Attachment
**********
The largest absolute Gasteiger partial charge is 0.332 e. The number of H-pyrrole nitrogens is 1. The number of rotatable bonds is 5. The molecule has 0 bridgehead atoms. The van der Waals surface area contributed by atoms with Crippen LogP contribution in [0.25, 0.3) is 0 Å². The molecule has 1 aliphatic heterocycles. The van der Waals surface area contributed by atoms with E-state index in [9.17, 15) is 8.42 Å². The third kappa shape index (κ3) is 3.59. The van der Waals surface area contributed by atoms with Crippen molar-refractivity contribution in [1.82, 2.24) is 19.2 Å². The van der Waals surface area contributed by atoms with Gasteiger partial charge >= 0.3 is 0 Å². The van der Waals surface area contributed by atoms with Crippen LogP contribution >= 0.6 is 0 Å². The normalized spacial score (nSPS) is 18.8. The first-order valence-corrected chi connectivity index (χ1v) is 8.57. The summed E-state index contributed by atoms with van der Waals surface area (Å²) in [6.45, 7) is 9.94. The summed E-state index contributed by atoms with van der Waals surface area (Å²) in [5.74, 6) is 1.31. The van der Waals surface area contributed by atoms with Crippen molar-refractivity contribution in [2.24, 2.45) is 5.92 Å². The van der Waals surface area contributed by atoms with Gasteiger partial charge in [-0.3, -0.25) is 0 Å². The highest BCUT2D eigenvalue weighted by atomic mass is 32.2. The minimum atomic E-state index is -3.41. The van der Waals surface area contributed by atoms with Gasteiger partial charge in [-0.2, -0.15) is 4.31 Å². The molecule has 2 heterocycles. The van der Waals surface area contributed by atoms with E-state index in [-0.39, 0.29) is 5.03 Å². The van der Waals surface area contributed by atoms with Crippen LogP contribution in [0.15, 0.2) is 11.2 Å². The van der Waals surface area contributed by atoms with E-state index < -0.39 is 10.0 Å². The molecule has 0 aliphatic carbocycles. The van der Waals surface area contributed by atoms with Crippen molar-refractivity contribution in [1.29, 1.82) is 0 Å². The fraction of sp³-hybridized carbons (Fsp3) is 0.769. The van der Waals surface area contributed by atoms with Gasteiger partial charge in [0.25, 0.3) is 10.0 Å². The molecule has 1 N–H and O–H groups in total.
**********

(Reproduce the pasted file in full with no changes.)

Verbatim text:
The largest absolute Gasteiger partial charge is 0.332 e. The number of H-pyrrole nitrogens is 1. The number of rotatable bonds is 5. The molecule has 0 bridgehead atoms. The van der Waals surface area contributed by atoms with Crippen LogP contribution in [0.25, 0.3) is 0 Å². The molecule has 1 aliphatic heterocycles. The van der Waals surface area contributed by atoms with E-state index in [9.17, 15) is 8.42 Å². The third kappa shape index (κ3) is 3.59. The van der Waals surface area contributed by atoms with Crippen molar-refractivity contribution in [1.82, 2.24) is 19.2 Å². The van der Waals surface area contributed by atoms with Gasteiger partial charge >= 0.3 is 0 Å². The van der Waals surface area contributed by atoms with Crippen LogP contribution >= 0.6 is 0 Å². The normalized spacial score (nSPS) is 18.8. The first-order valence-corrected chi connectivity index (χ1v) is 8.57. The summed E-state index contributed by atoms with van der Waals surface area (Å²) in [6.45, 7) is 9.94. The summed E-state index contributed by atoms with van der Waals surface area (Å²) in [5.74, 6) is 1.31. The van der Waals surface area contributed by atoms with Crippen molar-refractivity contribution in [2.24, 2.45) is 5.92 Å². The van der Waals surface area contributed by atoms with Gasteiger partial charge in [-0.3, -0.25) is 0 Å². The highest BCUT2D eigenvalue weighted by atomic mass is 32.2. The minimum atomic E-state index is -3.41. The van der Waals surface area contributed by atoms with Gasteiger partial charge in [-0.2, -0.15) is 4.31 Å². The molecule has 2 heterocycles. The van der Waals surface area contributed by atoms with E-state index in [-0.39, 0.29) is 5.03 Å². The van der Waals surface area contributed by atoms with Crippen LogP contribution in [0.15, 0.2) is 11.2 Å². The van der Waals surface area contributed by atoms with E-state index < -0.39 is 10.0 Å². The molecule has 0 aliphatic carbocycles. The van der Waals surface area contributed by atoms with Crippen molar-refractivity contribution in [1.29, 1.82) is 0 Å². The fraction of sp³-hybridized carbons (Fsp3) is 0.769. The van der Waals surface area contributed by atoms with Gasteiger partial charge in [0.25, 0.3) is 10.0 Å². The molecule has 1 N–H and O–H groups in total.